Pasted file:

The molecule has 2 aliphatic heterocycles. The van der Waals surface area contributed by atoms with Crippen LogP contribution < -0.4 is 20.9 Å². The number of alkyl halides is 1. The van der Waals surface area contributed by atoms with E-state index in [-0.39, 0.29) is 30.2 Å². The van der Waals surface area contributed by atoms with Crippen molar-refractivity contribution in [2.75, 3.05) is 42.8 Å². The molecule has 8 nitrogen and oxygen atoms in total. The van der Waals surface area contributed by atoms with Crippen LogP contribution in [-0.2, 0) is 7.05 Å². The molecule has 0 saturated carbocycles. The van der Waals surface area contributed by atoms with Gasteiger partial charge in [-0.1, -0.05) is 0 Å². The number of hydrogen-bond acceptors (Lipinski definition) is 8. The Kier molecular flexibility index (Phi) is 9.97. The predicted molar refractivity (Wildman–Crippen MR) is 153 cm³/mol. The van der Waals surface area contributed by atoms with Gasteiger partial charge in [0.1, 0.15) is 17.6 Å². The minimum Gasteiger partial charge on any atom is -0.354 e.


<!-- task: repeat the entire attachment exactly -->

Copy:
The molecule has 2 aliphatic heterocycles. The van der Waals surface area contributed by atoms with Crippen LogP contribution < -0.4 is 20.9 Å². The number of alkyl halides is 1. The van der Waals surface area contributed by atoms with E-state index in [-0.39, 0.29) is 30.2 Å². The van der Waals surface area contributed by atoms with Crippen molar-refractivity contribution in [2.75, 3.05) is 42.8 Å². The molecule has 8 nitrogen and oxygen atoms in total. The van der Waals surface area contributed by atoms with Crippen LogP contribution in [-0.2, 0) is 7.05 Å². The molecule has 0 saturated carbocycles. The van der Waals surface area contributed by atoms with Gasteiger partial charge in [-0.1, -0.05) is 0 Å². The number of hydrogen-bond acceptors (Lipinski definition) is 8. The Kier molecular flexibility index (Phi) is 9.97. The predicted molar refractivity (Wildman–Crippen MR) is 153 cm³/mol. The van der Waals surface area contributed by atoms with Gasteiger partial charge in [0.1, 0.15) is 17.6 Å². The minimum Gasteiger partial charge on any atom is -0.354 e.